Resources to Start Difficult Conversations about Race

Historically underrepresented communities often face additional stressors that we know impact children’s mental health. Whether you are from a racially or ethnically diverse background or someone looking to be an ally, these resources give you the tools to talk to children about race, immigration, discrimination, inclusivity, and ways to support diverse children’s mental health.

We know, now more than ever, this is an important conversation to have. And one we need to continue.


Obstáculos que enfrentan niños Latinx y como ayudarlos

Los niños latinos muestran tasas más altas de enfermedades mentales y pensamientos suicidas que otros niños de su edad. On Our Sleeves lo ayuda a comprender por qué es más probable que se vean afectados y cómo los padres y cuidadores pueden ayudar.


Cómo enseñar a los niños sobre las microagresiones

Las microagresiones son interacciones o comportamientos diarios sutiles, intencionales o no intencionales que comunican algún tipo de sesgo hacia grupos históricamente marginados.


Reimagining Resilience and Celebrating Black Joy

Celebrate the incredible stories and changes Black people have contributed to the world. Building kids’ cultural pride is good for their mental health.


Kids and Race-Related Violence

Learn how your children might respond to these events based on their age group as well as the best ways to offer support and guidance.


Protecting Kids Against Racism

Children are often excluded, bullied, treated unfairly, or discriminated against because of their racial or ethnic background. That’s why it is important to help children develop a strong identity that embraces your family’s ethnicity and culture.


Welcoming Immigrants and Refugees

Our experts have ways you can help immigrants and refugees make their transition to your community easier.


Hablar con los niños sobre el racismo

Cada familia, sin importar su origen, debe tener conversaciones sobre raza y racismo. Use estos recursos para ayudar a guiarse, desde iniciar la conversación hasta conversar de temas más complicados.


Reducir el riesgo de suicidio en jóvenes de color

Los jóvenes de color se enfrentan a diversos factores únicos de riesgo que pueden llevar a tasas más altas de pensamientos, comportamientos e intentos suicidas.


How and Why AAPI Parents Can Check-In with Kids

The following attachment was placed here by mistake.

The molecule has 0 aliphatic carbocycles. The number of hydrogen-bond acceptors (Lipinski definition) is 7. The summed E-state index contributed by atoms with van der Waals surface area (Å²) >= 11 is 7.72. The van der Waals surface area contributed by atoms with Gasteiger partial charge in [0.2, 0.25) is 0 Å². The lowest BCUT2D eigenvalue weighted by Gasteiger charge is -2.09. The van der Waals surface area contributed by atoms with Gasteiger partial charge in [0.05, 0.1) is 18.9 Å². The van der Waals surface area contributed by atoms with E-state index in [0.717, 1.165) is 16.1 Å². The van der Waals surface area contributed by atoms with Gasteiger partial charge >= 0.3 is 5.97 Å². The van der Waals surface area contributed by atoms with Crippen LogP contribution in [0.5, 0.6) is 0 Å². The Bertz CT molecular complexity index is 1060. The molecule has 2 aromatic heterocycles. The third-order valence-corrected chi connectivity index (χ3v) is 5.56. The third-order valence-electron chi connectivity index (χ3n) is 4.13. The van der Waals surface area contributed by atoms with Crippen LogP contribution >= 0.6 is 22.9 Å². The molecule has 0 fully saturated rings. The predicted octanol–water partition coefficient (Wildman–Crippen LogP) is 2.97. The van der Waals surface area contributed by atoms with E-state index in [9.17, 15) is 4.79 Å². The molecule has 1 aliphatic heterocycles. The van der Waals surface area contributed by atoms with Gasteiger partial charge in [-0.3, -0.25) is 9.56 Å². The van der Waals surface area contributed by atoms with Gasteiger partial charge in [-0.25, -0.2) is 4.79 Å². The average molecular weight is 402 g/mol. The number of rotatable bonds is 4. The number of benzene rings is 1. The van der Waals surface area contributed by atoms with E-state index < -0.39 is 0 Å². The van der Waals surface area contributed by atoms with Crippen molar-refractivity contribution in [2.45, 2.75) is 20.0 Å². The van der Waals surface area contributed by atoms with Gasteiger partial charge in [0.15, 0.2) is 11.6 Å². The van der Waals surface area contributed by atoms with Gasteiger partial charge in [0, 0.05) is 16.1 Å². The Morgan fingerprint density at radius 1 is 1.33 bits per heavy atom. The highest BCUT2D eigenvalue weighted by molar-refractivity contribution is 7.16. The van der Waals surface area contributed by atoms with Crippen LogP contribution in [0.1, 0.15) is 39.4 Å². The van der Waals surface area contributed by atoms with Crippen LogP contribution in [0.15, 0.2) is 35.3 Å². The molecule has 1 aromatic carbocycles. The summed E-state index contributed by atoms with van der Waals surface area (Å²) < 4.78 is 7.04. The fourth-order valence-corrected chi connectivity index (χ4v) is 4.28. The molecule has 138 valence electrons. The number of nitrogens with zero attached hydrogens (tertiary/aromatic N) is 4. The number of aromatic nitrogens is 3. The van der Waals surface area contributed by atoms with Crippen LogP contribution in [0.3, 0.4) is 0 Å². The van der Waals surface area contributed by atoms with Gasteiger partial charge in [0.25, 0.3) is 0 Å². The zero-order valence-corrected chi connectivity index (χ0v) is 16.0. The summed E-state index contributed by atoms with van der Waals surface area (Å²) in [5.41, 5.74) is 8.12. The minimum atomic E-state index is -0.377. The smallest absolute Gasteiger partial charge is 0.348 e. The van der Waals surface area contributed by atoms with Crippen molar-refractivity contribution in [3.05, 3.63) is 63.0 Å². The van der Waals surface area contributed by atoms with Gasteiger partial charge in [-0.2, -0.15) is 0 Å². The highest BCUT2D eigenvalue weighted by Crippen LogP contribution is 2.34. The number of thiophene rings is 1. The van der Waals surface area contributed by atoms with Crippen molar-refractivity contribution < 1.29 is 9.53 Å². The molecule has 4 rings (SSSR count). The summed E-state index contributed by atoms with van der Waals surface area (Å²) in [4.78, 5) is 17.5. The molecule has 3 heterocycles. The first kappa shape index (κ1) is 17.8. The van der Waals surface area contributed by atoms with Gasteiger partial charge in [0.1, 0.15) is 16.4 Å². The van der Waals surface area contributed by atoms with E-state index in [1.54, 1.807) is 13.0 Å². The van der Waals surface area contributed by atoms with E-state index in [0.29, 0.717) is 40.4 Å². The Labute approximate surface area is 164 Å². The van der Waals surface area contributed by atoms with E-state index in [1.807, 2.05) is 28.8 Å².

Data shows that AAPI parents are three times less likely to seek mental health counseling for their children than white parents. Our experts have resources to help AAPI parents talk to their children about their feelings.


Supporting AAPI Children Experiencing Discrimination

Our experts help you have conversations with your child about their experiences and feelings, and help you help them work through racism, stereotypes and discrimination.


Supporting Immigrant Children's Mental Health

Children born in the US from immigrant parents, or those who arrived at an early age, actually show worse mental and physical health outcomes than those currently immigrating. This is called the immigrant paradox.

July is Minority Mental Health Awareness Month

We know that mental health concerns do not discriminate - mental health affects all races, identities and genders. Help On Our Sleeves to start conversations by sharing the infographics below - because no one should feel shame or stigma when discussing their child's mental health.

The suicide rate for Black children ages 5 to 11 has nearly doubled. On Our Sleeves.


Suicide attempts for Hispanic girls, grades 9-12, were 40% higher than for non-Hispanic white girls in the same group, in 2017. On Our Sleeves. The Movement for Children's Mental Health.


Children of Asian-American and Pacific Islander (AAPI) descent are about as likely to experience mental health problems as the general population, but only half as likely to seek mental health services. On Our Sleeves. The movement for children's mental health.